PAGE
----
Third, most residents knew the functions of the medicine they should take, but were unable to correctly provide its product or scientific name. Therefore, this study did not account for the type and dosage of medications that the residents took. More than 500 types of medication can cause dry mouth, clinically such as antihistamines (e.g., diphenhydramine, and chlorpheniramine), anticholinergic agents (e.g., dicyclomine and oxybutynin), and hypotensive agents (e.g., captopril and methyldopa).[70] Tan et al. (2018) reported that using medication with antimuscarinic properties for urinary frequency and incontinence and medication usage for the genitourinary and nervous systems in addition to antidepressants and psycholeptics were associated with dry mouth occurrence.[71] Moreover, the use of antihypertensive and cardiovascular drugs increases the risk of dry mouth.[72] A total of 70% of older adults in care institutions used more than 5 types of medications every day, which showed that the numbers and doses of medications are complex factors in such an analysis.[73] Future research should include doctor and pharmacy teams to evaluate the correlation between medication usage in older adults in care institutions and their dry mouth statuses.

Fourth, the self-developed questionnaires included "The Characteristics of the Residents," "Self-perceived levels of dry mouth," and "Self-perceived ability to chew food." The questionnaire content may have featured a risk of bias and was not subject to verification by different groups. Although we adopted measures such as expert validity and statistical verification to ensure validity and reliability, some potential factors of dry mouth-related care were not considered. Therefore, the results may be biased and should be treated with caution.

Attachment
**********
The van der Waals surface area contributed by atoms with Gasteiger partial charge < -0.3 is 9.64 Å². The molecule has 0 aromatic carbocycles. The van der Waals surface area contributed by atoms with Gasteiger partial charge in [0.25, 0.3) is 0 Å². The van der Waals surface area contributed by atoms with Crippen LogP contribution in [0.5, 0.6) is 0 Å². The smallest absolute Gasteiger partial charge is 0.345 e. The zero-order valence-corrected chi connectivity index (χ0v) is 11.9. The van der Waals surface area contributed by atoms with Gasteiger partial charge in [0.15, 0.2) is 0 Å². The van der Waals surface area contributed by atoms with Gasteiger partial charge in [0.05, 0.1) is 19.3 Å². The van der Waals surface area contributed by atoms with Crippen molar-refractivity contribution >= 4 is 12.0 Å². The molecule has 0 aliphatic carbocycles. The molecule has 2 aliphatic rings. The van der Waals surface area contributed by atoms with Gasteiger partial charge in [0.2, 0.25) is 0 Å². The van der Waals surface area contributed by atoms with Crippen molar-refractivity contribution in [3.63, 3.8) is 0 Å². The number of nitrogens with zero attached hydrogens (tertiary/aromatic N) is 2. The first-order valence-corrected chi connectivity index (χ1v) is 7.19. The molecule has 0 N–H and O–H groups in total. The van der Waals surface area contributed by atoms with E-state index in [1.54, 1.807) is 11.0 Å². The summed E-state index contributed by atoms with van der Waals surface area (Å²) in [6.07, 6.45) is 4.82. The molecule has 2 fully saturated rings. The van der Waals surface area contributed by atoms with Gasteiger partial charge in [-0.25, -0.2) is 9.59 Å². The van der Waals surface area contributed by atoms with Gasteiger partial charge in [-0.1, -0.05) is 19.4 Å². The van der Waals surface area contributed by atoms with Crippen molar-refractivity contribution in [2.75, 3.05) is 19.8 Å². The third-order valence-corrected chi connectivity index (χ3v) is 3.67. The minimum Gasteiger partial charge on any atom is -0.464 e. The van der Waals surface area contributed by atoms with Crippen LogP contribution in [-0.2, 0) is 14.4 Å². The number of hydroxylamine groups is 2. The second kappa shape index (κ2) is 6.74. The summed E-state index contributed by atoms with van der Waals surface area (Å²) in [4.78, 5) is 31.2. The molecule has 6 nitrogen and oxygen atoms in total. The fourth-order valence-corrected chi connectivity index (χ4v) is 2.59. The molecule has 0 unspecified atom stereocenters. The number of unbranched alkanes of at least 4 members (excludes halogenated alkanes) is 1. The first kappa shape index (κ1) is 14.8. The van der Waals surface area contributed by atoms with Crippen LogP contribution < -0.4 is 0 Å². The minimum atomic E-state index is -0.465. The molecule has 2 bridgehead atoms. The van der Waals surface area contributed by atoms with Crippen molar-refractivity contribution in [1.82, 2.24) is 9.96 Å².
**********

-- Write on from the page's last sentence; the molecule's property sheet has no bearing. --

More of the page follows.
Despite these limitations, this study provided empirical evidence for determining factors that influence levels of dry mouth among residents living in LTC institutions. The results can facilitate assessment of dry mouth among high-risk residents, thereby promoting individualized oral care measures. Our results provide frontline care professionals with a set of simple indices for dry mouth. Although the results indicated that the residents' self-perceived oral statuses (i.e., oral health status, dry mouth status, and chewing ability) do not associated with their oral moisture levels.

Future research should explore other possible methods that could be employed for self-assessed detection of dry mouth. Moreover, the interaction effect between diseases of different levels and oral moisture is a pertinent topic for future studies.